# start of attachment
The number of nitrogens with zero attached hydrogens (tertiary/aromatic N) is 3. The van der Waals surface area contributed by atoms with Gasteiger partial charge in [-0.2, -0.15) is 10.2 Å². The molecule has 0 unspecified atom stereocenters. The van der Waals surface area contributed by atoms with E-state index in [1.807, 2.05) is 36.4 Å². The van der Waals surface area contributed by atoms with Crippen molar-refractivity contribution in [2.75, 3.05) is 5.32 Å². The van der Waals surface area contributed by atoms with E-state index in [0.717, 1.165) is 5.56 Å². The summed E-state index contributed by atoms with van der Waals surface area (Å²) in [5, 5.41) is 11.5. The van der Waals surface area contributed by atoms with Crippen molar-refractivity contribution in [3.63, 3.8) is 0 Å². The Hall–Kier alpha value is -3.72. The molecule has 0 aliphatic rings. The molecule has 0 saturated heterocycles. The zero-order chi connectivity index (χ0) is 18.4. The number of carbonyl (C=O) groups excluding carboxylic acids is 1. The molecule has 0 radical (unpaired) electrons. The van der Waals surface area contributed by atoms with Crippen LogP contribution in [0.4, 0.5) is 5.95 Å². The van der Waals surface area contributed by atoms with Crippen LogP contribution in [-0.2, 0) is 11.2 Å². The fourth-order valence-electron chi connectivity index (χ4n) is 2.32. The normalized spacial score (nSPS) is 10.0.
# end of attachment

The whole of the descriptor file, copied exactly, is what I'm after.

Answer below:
The number of nitrogens with zero attached hydrogens (tertiary/aromatic N) is 3. The van der Waals surface area contributed by atoms with Gasteiger partial charge in [-0.2, -0.15) is 10.2 Å². The molecule has 0 unspecified atom stereocenters. The van der Waals surface area contributed by atoms with E-state index in [1.807, 2.05) is 36.4 Å². The van der Waals surface area contributed by atoms with Crippen molar-refractivity contribution in [2.75, 3.05) is 5.32 Å². The van der Waals surface area contributed by atoms with E-state index in [0.717, 1.165) is 5.56 Å². The summed E-state index contributed by atoms with van der Waals surface area (Å²) in [5, 5.41) is 11.5. The van der Waals surface area contributed by atoms with Crippen molar-refractivity contribution in [3.63, 3.8) is 0 Å². The Hall–Kier alpha value is -3.72. The molecule has 0 aliphatic rings. The molecule has 0 saturated heterocycles. The zero-order chi connectivity index (χ0) is 18.4. The number of carbonyl (C=O) groups excluding carboxylic acids is 1. The molecule has 0 radical (unpaired) electrons. The van der Waals surface area contributed by atoms with Crippen LogP contribution in [0.4, 0.5) is 5.95 Å². The van der Waals surface area contributed by atoms with Crippen LogP contribution in [-0.2, 0) is 11.2 Å². The fourth-order valence-electron chi connectivity index (χ4n) is 2.32. The normalized spacial score (nSPS) is 10.0.